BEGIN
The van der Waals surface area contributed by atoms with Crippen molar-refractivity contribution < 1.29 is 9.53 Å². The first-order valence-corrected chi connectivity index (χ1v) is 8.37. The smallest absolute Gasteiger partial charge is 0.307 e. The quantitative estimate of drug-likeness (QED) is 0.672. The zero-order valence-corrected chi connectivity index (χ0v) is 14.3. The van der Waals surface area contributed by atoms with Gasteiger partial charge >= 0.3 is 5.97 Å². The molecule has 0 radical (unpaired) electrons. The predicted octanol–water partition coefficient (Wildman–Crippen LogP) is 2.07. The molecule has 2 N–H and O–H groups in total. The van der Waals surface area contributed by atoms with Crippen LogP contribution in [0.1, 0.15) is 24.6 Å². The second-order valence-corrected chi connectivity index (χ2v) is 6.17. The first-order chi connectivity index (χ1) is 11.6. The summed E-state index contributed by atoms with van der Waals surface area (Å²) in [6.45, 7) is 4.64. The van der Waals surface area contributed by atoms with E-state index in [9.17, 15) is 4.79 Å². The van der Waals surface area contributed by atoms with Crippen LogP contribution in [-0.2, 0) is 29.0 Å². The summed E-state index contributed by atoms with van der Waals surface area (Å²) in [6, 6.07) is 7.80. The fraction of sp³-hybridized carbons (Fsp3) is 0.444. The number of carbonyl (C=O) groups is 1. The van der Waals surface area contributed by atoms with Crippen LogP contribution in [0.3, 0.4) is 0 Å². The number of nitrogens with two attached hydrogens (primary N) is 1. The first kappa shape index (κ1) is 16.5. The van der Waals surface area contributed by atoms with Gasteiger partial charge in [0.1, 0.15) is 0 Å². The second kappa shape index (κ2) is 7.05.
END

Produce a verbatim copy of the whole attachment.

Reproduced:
The van der Waals surface area contributed by atoms with Crippen molar-refractivity contribution < 1.29 is 9.53 Å². The first-order valence-corrected chi connectivity index (χ1v) is 8.37. The smallest absolute Gasteiger partial charge is 0.307 e. The quantitative estimate of drug-likeness (QED) is 0.672. The zero-order valence-corrected chi connectivity index (χ0v) is 14.3. The van der Waals surface area contributed by atoms with Gasteiger partial charge >= 0.3 is 5.97 Å². The molecule has 0 radical (unpaired) electrons. The predicted octanol–water partition coefficient (Wildman–Crippen LogP) is 2.07. The molecule has 2 N–H and O–H groups in total. The van der Waals surface area contributed by atoms with Crippen LogP contribution in [0.1, 0.15) is 24.6 Å². The second-order valence-corrected chi connectivity index (χ2v) is 6.17. The first-order chi connectivity index (χ1) is 11.6. The summed E-state index contributed by atoms with van der Waals surface area (Å²) in [6.45, 7) is 4.64. The van der Waals surface area contributed by atoms with E-state index in [9.17, 15) is 4.79 Å². The van der Waals surface area contributed by atoms with Crippen LogP contribution in [-0.2, 0) is 29.0 Å². The summed E-state index contributed by atoms with van der Waals surface area (Å²) in [6, 6.07) is 7.80. The fraction of sp³-hybridized carbons (Fsp3) is 0.444. The number of carbonyl (C=O) groups is 1. The van der Waals surface area contributed by atoms with Crippen LogP contribution in [0.3, 0.4) is 0 Å². The number of nitrogens with two attached hydrogens (primary N) is 1. The first kappa shape index (κ1) is 16.5. The van der Waals surface area contributed by atoms with Gasteiger partial charge in [0.1, 0.15) is 0 Å². The second kappa shape index (κ2) is 7.05.